ON TOP of that, Helsingin Sanomat, Taloussanomat and other major Finnish media outlets have covered the various aspects of the Finnish-Israeli weapons trade critically. The trade has had very little, if any, support in the Finnish mainstream media.
ICAHD Finland (Israeli Committee Against House Demolitions), the organization behind the petition, specifically approached selected dignitaries who represent a wide spectrum of fi elds of expertise and enjoy exceptional recognition in their professional or artistic careers. They were requested to issue a public statement in support of the petition and thus clarify why they are calling for an immediate cessation of all form of military trade between the two states.
INTERNATIONALLY acclaimed Finnish fi lm director Aki Kaurismäki stated: “What makes the arms trade between Finland and Israel especially disgraceful is the fact that it is carried out with companies and weapons which have had a central role in the killing of civilians in the territories illegally occupied by Israel. At the same time Finland places itself in a questionable light in the UN, where it has promoted a treaty which bans arms trade with countries guilty of violations against human rights and international law.”
PROFESSOR emeritus of international law at the University of Helsinki, Lauri Hannikainen, noted: “I am extremely concerned about Israel’s occupation of Palestine and Morocco’s occupation of Western Sahara, because both states seriously violate international law. Finland should not carry out arms trade with such states.” Professor of legal history and Roman law at Helsinki University, Jukka Kekkonen, asserted: “Finland’s arms trade with Israel supports an illegal occupation.”
ACTOR Martti Suosalo labeled the Finnish-Israeli arms trade “sad and shameful” and professor Teivo Teivainen, the Head of the Political Science Department at the University of Helsinki, called it “grotesque”. Päivi Muma, a psychotherapist and winner of the Florence Nightingale Medal, stated: “I am absolutely opposed to the buying of arms from Israel. I do not want our country to support the killing of civilians in any way.”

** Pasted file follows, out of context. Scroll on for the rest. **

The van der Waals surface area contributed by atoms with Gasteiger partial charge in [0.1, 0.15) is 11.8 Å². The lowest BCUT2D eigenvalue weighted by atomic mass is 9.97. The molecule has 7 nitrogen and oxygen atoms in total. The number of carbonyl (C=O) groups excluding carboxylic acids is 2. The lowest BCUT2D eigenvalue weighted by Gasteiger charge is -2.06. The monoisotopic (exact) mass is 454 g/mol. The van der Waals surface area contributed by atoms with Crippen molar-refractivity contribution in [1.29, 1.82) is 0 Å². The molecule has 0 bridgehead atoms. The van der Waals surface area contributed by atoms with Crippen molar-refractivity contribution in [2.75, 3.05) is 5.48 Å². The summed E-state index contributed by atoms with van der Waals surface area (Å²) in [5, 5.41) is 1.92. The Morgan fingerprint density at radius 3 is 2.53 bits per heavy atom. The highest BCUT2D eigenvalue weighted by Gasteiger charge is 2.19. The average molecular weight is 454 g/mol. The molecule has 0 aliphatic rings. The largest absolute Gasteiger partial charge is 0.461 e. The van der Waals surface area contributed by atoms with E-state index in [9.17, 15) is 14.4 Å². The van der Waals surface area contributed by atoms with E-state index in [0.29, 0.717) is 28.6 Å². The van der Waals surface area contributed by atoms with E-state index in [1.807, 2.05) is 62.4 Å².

THE TWO finalists in the ongoing UAV bid are BlueBird Aero Systems and Aeronautics Defence Systems. Both companies have strong links with Israel’s illegalities. Bluebird’s UAVs were used in air strike executions carried out in Gaza by the Israeli Air Force. According to a report by Human Rights Watch, the Israeli military killed at least 87 civilians in more than 40 UAV attacks during the three-week-long assault on Gaza that began on 27 December 2008.
AERONAUTICS’ UAVs were also reportedly used during Israel’s operations on the Gaza Strip. Additionally, Aeronautics is one of the companies that have created a perimeter- control system for the illegal Israeli settlements in the occupied West Bank. The company also develops hi-tech systems with military applications, such as perimeter control radar systems and bomb fuzes.
THE CHRONOLOGY of responses to the campaign from the Finnish government and officials has been revealing. First, the Ministry of Defense tried to convince the Finnish public that there is no political dimension to its arms trade with Israel. Later, the then-President of Finland, Tarja Halonen, belittled the significance of the trade and said it had no negative impact on the Middle East peace process. And now that the Finnish literati has adopted quite a different approach to the Finnish-Israeli military trade from the policy-makers, the Finnish government seeks to stifle public debate and undermine unprecedented political opposition by trying to conceal the details of the trade by legal means.